Frame of shame: what to do with Rolf's painting
What to do with Rolf's Taranaki painting?DEIDRE MUSSEN
For 40 years, it has had pride of place in a Taranaki community hall. Now the future of a painting of the Three Sisters pinnacles is in doubt, because it was created by disgraced entertainer Rolf Harris.
Harris drew the towering rock stacks, off the north Taranaki coast at Tongaporutu, from a photograph after being presented with it at the New Plymouth Opera House in 1973.
He was there as a guest of the Tongaporutu women's division of Federated Farmers.
Former Tongaporutu hall committee member Gay Andrews recalled his visit, and watching him create the painting in his rapid broad-brush style. "I can remember him up on the stage and we were all cheering when he was painting.
"It's sad for our painting," she said of Harris's conviction this week for assaulting four girls in Britain between 1968 and 1986.
Some residents of the small community are uncomfortable about keeping the painting in the wake of the 84-year-old's entertainer's downfall. Their discomfort is shared by other owners of Harris paintings around the world - and they are likely to find it harder to dispose of them after eBay said it was reviewing the sale of his works on its auction website.
Harris whipped up many original paintings on stages all around New Zealand on his many visits over the years. An auction of one of them failed to reach its $8000 asking price when it was put on Trade Me last month.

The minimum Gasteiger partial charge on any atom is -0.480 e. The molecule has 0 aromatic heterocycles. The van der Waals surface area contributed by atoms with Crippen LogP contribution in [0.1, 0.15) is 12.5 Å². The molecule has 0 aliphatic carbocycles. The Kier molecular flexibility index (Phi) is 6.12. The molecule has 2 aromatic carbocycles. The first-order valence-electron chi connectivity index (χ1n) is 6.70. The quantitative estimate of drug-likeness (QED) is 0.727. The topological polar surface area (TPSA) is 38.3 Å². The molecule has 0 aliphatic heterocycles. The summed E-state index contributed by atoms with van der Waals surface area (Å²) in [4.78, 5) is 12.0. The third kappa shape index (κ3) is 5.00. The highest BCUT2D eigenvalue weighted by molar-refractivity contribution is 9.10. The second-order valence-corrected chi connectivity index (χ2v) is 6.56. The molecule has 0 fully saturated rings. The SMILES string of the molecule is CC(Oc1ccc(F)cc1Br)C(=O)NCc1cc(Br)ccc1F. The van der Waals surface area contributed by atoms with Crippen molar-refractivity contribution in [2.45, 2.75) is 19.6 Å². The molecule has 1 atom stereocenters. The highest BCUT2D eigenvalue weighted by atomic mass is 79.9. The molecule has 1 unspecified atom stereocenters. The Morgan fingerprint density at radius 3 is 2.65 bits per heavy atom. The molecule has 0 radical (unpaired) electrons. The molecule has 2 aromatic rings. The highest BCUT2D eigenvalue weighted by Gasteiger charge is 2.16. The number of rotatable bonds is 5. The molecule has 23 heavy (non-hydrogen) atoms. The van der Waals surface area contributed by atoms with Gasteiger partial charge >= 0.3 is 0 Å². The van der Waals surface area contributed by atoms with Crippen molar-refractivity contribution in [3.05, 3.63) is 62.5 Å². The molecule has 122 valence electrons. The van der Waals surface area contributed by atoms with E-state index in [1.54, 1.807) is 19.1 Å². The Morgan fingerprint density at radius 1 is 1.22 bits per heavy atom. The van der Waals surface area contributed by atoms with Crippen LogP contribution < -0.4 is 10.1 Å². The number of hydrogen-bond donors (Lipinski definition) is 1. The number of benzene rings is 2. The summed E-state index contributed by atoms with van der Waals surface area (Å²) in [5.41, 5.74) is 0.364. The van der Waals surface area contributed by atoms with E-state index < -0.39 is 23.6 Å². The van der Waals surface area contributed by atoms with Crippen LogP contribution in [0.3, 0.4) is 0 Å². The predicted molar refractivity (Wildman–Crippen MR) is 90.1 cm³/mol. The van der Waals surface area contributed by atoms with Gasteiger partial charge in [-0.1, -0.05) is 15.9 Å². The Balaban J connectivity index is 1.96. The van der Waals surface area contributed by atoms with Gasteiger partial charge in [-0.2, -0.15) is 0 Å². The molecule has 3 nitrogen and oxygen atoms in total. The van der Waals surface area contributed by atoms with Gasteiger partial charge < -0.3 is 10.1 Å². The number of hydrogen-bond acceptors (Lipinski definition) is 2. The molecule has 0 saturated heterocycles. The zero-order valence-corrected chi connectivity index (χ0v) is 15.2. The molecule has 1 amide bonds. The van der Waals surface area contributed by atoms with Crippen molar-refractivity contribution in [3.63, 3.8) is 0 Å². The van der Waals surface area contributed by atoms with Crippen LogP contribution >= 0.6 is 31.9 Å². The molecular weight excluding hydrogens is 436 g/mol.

The unnamed Auckland woman selling the Australian bush scene said yesterday that she had always disliked the brightly coloured painting, which had hung in her lounge until she took it down recently and put it in storage.
"It's bright orange and nothing else is orange in the lounge, so it doesn't go with anything. I just got sick of looking at it."
Her husband watched Harris paint it at an event in Auckland in 1991 and bought it at the subsequent auction.
Publicity around Harris's sex charges prompted her to think it might boost interest in selling it, the woman said. "I looked on the internet and saw one had sold for £40,000, but I have no idea of its real value, so just picked a figure out of mid-air."
Overseas, some galleries had erased any trace of Harris from online catalogues, and private collectors had voiced horror at keeping his works.
A London auction house predicted the value of his paintings would plummet, after previously selling for thousands of pounds, although other shops had experienced a surge in interest for his work.
In Australia, monuments to Harris were being removed, and his boyhood school in Perth planned to pull down paintings of his that hang on its walls.
On Monday, Harris was found guilty of all 12 charges of assaulting four girls, including one aged only 7 or 8, after an eight-week trial at Southwark Crown Court in London.
- The Dominion Post
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